|Oracle® Database Administrator's Guide
11g Release 2 (11.2)
Part Number E17120-05
Integrity constraints are rules that restrict the values for one or more columns in a table. Constraint clauses can appear in either
CREATE TABLE or
ALTER TABLE statements, and identify the column or columns affected by the constraint and identify the conditions of the constraint.
This section discusses the concepts of constraints and identifies the SQL statements used to define and manage integrity constraints. The following topics are contained in this section:
Oracle Database Concepts for a more thorough discussion of integrity constraints
Oracle Database Advanced Application Developer's Guide for detailed information and examples of using integrity constraints in applications
You can specify that a constraint is enabled (
ENABLE) or disabled (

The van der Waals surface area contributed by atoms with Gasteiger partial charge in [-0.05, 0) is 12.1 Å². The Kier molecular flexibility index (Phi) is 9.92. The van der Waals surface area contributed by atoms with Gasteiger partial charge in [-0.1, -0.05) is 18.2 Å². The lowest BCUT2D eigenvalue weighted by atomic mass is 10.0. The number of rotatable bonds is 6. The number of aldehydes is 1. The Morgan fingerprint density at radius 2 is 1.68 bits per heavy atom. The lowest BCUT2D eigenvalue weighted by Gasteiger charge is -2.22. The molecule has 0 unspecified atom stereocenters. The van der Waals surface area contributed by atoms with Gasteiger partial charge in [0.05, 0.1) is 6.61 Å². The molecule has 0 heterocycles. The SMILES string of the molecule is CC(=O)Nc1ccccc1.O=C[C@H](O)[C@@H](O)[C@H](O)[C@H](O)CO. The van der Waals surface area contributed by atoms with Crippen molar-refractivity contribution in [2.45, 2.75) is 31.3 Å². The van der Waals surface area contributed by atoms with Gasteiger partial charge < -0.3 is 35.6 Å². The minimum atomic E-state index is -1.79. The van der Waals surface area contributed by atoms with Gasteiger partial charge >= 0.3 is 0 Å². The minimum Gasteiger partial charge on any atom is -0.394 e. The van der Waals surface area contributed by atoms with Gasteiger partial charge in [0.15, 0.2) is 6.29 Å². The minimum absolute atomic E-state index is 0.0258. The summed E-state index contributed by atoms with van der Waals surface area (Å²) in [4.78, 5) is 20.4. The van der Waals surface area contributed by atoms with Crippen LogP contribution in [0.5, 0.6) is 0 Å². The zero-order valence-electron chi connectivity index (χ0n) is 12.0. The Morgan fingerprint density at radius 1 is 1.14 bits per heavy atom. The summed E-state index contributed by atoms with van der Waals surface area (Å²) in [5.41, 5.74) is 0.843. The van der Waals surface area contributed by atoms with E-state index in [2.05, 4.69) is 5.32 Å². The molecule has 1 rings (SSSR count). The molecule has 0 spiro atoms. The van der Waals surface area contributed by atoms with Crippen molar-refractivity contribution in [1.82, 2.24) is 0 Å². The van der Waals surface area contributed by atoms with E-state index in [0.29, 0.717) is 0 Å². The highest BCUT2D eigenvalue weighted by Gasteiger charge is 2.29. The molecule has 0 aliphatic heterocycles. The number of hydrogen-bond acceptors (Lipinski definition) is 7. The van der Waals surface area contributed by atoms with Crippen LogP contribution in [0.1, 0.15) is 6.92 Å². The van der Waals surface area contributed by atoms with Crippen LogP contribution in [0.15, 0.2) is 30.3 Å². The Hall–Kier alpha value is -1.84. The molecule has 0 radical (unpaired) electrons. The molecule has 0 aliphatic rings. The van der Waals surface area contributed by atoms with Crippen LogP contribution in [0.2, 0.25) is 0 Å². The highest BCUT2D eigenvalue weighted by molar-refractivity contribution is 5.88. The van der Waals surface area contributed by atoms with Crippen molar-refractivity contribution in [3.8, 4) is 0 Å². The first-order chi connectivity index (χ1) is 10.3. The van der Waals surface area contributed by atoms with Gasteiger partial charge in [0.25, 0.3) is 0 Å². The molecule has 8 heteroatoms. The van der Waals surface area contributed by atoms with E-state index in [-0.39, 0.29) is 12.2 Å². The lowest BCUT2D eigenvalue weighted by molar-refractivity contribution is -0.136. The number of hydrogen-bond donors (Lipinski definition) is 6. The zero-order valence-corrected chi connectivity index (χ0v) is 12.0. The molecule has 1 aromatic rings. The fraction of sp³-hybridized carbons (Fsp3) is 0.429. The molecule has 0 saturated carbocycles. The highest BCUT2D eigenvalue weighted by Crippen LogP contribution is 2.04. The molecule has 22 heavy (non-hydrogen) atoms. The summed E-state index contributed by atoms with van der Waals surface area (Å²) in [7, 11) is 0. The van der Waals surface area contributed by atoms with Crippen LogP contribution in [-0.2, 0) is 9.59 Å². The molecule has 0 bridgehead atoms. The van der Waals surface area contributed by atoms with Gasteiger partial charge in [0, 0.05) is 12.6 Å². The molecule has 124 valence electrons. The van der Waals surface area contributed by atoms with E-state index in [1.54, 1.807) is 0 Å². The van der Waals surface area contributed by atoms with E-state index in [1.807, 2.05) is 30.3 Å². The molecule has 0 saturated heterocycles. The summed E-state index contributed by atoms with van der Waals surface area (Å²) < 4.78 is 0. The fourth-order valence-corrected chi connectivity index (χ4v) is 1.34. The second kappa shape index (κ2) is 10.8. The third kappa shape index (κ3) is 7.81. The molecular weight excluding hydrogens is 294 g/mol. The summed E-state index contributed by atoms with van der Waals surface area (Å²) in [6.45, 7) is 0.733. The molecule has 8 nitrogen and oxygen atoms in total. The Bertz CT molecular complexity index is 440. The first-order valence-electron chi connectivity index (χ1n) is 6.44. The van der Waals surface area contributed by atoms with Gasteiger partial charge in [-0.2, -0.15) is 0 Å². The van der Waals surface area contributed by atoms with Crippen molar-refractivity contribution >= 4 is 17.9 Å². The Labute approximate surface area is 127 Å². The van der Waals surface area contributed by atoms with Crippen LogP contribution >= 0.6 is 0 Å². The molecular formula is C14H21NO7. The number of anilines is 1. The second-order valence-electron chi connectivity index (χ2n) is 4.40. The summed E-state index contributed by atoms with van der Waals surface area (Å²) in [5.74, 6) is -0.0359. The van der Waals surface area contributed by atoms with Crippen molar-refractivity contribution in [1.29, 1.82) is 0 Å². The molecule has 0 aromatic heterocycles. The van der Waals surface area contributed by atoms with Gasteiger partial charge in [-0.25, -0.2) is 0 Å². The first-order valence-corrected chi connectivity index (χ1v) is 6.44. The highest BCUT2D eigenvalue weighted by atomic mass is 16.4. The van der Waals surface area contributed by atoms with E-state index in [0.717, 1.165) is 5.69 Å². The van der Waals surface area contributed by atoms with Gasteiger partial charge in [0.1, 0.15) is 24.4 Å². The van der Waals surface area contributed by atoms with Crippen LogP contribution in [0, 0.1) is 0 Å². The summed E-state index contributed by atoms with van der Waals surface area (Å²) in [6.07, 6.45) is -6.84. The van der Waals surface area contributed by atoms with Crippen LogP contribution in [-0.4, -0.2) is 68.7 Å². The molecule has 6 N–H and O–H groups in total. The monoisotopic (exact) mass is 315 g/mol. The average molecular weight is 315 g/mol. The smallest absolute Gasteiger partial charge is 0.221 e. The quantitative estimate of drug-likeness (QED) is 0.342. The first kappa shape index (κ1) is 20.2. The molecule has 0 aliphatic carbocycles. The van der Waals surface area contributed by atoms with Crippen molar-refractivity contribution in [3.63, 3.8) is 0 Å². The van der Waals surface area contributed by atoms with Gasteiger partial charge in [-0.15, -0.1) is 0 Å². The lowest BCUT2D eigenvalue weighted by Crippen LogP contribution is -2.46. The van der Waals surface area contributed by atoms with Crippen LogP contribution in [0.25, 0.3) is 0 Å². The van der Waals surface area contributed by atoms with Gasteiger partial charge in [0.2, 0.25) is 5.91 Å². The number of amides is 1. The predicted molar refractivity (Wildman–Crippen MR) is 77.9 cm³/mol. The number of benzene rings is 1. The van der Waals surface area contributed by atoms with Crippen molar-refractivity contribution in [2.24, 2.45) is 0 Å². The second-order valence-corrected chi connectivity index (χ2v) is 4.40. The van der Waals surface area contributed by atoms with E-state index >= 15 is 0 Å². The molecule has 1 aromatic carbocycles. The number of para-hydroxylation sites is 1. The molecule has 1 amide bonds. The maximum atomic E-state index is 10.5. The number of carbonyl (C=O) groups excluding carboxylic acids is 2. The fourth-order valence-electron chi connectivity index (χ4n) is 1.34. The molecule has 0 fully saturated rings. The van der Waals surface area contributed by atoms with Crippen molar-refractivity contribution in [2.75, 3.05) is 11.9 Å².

DISABLE). If a constraint is enabled, data is checked as it is entered or updated in the database, and data that does not conform to the constraint is prevented from being entered. If a constraint is disabled, then data that does not conform can be allowed to enter the database.
Additionally, you can specify that existing data in the table must conform to the constraint (
VALIDATE). Conversely, if you specify
NOVALIDATE, you are not ensured that existing data conforms.
An integrity constraint defined on a table can be in one of the following states:
For details about the meaning of these states and an understanding of their consequences, see the Oracle Database SQL Language Reference. Some of these consequences are discussed here.
To enforce the rules defined by integrity constraints, the constraints should always be enabled. However, consider temporarily disabling the integrity constraints of a table for the following performance reasons:
When loading large amounts of data into a table